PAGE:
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Chris Kaltenbach's Favorite Films


1. King Kong. Peter Jackson, who calls the 1933 Kong the movie that made him want to be a director, remakes one of history's most beloved films without exploiting it. Displaying equal measures of passion and respect, Jackson uses modern technology and storytelling techniques (plus his own magic touch) to create the ultimate fanboy film. Naomi Watts deserves Oscar attention for her turn as Kong's reluctant love interest.

2. The Constant Gardener. Ralph Fiennes and Rachel Weisz make sparks fly as an unlikely couple: He's a British diplomat; she's an unstoppable activist for social justice. But Fernando Meirelle's film is also the year's tautest, most resonant political thriller, as the diplomat relentlessly tracks down those responsible for his wife's death, tapping into reserves of strength and tenacity he never knew he had - and discovering truths he wishes weren't.

3. You and Me and Everyone We Know. Miranda July's film, both engaging and horrifying, is all about male-female relationships: the lengths we go to have them, the difficulty we have in maintaining them, and the disturbing way in which society has coarsened what used to be the thrilling mystery of human sexuality. The film may not always be comforting - preteens and young adolescents say words we wish weren't even in their vocabulary - but it always has the ring of truth to it. And, unlikely as it may seem, hope.

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4. The Sea Inside. Ramon Sampedro was intelligent, vibrant, passionate and thoughtful. And for nearly 30 years, he fought for the right to kill himself after an accident left him paralyzed. Javier Bardem is astonishing and ennobling as Sampedro, whose story emerges as a celebration of life and one man's determination to live it with dignity.

5. Star Wars: Episode Three - Revenge of the Sith. After stumbling with Parts 1 (The Phantom Menace) and II (Attack of the Clones), George Lucas brings his Star Wars saga home, as we see that Anakin Skywalker didn't become Darth Vader out of petulance or obstinacy (as II suggested), but for reasons far more understandable and mythic. The transforming confrontation between Anakin (Hayden Christensen) and Obi-Wan (Ewan McGregor) is a classic: evenly fought, grandiose and heart-stopping.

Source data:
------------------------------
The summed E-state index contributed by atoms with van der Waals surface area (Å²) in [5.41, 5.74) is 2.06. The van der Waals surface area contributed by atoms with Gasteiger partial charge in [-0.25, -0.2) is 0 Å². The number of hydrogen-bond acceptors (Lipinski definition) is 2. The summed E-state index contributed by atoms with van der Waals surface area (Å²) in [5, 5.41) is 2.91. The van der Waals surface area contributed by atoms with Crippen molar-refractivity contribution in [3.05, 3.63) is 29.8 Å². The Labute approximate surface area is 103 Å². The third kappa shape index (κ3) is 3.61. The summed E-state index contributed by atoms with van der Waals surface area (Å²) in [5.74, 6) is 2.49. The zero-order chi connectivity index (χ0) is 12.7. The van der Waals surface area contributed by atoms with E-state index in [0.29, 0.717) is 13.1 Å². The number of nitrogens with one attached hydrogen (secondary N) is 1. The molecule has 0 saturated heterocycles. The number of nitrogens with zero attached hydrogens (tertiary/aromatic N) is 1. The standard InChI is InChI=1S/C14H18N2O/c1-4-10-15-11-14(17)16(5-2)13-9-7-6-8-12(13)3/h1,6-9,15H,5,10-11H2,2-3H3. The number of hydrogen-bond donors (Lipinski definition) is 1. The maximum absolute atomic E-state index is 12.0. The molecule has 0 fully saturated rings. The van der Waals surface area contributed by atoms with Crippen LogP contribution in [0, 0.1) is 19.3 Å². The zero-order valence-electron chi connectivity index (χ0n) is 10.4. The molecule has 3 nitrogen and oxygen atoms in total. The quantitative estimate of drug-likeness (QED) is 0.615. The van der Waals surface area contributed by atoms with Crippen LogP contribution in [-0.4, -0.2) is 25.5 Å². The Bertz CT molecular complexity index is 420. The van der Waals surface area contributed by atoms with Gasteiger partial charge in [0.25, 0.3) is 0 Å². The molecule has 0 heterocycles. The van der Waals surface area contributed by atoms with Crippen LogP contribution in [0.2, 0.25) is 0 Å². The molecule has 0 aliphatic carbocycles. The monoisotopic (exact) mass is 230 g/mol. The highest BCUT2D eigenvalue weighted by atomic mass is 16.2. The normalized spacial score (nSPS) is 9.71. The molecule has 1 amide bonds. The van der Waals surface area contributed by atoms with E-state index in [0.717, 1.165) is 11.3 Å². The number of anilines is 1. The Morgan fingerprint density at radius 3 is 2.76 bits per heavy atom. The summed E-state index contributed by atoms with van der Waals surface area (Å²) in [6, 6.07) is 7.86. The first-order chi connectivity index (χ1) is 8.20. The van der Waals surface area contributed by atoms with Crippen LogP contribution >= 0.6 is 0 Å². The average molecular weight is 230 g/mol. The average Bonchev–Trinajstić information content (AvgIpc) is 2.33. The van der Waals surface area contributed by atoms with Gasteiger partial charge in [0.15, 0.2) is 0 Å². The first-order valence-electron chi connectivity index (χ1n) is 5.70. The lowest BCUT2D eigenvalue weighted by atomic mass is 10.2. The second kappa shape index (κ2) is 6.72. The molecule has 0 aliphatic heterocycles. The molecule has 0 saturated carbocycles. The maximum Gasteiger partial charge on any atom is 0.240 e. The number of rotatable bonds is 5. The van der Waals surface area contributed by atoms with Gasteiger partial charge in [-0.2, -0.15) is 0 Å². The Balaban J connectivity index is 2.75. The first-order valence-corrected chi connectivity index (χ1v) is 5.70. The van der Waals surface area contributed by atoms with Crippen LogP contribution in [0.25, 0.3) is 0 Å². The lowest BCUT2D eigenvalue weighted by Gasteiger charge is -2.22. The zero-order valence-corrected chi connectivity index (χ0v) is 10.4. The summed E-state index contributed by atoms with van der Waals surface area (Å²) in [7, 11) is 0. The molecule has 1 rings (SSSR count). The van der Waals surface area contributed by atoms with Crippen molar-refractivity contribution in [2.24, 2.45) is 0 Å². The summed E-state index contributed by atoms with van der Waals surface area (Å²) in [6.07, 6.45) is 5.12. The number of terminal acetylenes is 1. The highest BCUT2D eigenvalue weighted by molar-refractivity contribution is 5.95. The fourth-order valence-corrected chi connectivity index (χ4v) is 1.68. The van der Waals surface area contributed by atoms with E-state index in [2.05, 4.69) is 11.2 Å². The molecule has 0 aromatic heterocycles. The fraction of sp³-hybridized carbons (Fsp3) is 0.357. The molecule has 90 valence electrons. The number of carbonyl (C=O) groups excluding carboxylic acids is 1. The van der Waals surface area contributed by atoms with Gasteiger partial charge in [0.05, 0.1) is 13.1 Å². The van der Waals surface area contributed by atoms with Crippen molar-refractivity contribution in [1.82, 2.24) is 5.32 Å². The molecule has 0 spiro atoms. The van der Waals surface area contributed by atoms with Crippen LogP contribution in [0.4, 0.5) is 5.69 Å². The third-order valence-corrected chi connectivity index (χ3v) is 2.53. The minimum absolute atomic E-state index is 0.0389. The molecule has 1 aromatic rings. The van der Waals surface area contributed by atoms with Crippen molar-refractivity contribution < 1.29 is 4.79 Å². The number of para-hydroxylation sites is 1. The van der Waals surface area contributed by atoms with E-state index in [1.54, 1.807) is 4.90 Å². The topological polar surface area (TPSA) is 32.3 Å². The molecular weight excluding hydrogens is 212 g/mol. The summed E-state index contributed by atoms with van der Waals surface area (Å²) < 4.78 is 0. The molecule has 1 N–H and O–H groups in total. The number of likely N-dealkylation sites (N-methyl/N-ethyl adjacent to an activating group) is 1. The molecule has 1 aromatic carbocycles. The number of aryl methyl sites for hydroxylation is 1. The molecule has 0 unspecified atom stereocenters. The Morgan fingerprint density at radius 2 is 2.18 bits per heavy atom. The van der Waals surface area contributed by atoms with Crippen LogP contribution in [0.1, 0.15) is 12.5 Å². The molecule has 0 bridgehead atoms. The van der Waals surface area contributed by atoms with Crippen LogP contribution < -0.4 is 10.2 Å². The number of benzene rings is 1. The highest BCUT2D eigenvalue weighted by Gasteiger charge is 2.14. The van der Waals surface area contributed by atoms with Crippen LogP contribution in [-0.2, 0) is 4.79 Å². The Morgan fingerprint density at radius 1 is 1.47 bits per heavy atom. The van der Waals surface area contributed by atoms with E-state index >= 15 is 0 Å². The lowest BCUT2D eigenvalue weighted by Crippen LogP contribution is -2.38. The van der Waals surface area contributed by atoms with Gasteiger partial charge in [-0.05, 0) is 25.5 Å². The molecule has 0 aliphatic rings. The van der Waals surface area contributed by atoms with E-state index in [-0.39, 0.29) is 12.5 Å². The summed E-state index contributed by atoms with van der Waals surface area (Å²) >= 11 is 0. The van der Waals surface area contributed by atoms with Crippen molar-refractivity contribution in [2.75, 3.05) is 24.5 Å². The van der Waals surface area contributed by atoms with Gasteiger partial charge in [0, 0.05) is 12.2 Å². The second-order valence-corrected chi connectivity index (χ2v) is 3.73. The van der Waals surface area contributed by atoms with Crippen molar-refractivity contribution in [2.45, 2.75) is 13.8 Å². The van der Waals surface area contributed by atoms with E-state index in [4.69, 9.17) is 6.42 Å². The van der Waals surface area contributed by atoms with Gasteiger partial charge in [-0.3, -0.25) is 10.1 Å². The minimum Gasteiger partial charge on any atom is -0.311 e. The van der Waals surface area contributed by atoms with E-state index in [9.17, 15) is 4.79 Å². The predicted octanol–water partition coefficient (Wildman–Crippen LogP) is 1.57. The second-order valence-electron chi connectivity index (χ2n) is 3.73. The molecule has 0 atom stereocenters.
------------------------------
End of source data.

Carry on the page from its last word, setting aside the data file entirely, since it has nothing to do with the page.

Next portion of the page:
6. Murderball. Filmmakers Henry Alex Rubin and Dana Adam Shapiro follow quadriplegic rugby players who eschew our pity and offer a lesson on the self-defining value of sport, proving beyond doubt that competitive fires don't burn only in healthy bodies. These guys are talented, funny, profane and, best of all, relentlessly honest. Paralympian Mark Zupan proves the year's most unlikely and engaging new movie star.

7. Walk the Line. Joaquin Phoenix does his own singing (and he's good!) as Johnny Cash in this chronicle of the Man in Black and his courting of, and marriage to, June Carter. Walk the Line is an ode to needing something so bad, you'll do anything to get it - once you find out what it is. Phoenix and Reese Witherspoon, as Carter, turn in the performances of their careers.

8. The 40-Year-Old Virgin. Director Judd Apatow's good-natured sex comedy pokes fun not at its title character, a hilarious Steve Carell, but by mocking the societal values system that makes him such an anomaly. Its most consistent sources of humor are Carell's three lunk-headed friends (Paul Rudd, Romany Malco and Seth Rogen), who fancy themselves lady's men but prove even more clueless than their inexperienced pal.

9. Munich. Steven Spielberg's dramatization of the hunt for the terrorists responsible for the murder of 11 Israeli athletes at the 1972 Summer Olympic Games is more than a historical drama. It's also an edge-of-the-seat thriller and a fervent plea for clear thinking in a world where retribution has become an accepted first response.

10. Darwin's Nightmare. A horror story of exploitation and lost hope, Hubert Sauper's documentary focuses on a huge, voracious perch that has devoured almost every other species in Tanzania's Lake Victoria since its introduction there about 50 years ago. The Nile perch has become an important source of food in Europe, where importers often trade it for guns, which are then used in the region's civil wars. And Sauper's camera emphasizes the cruel irony of a region that can provide tons of fish for the European market but can't feed its own people.

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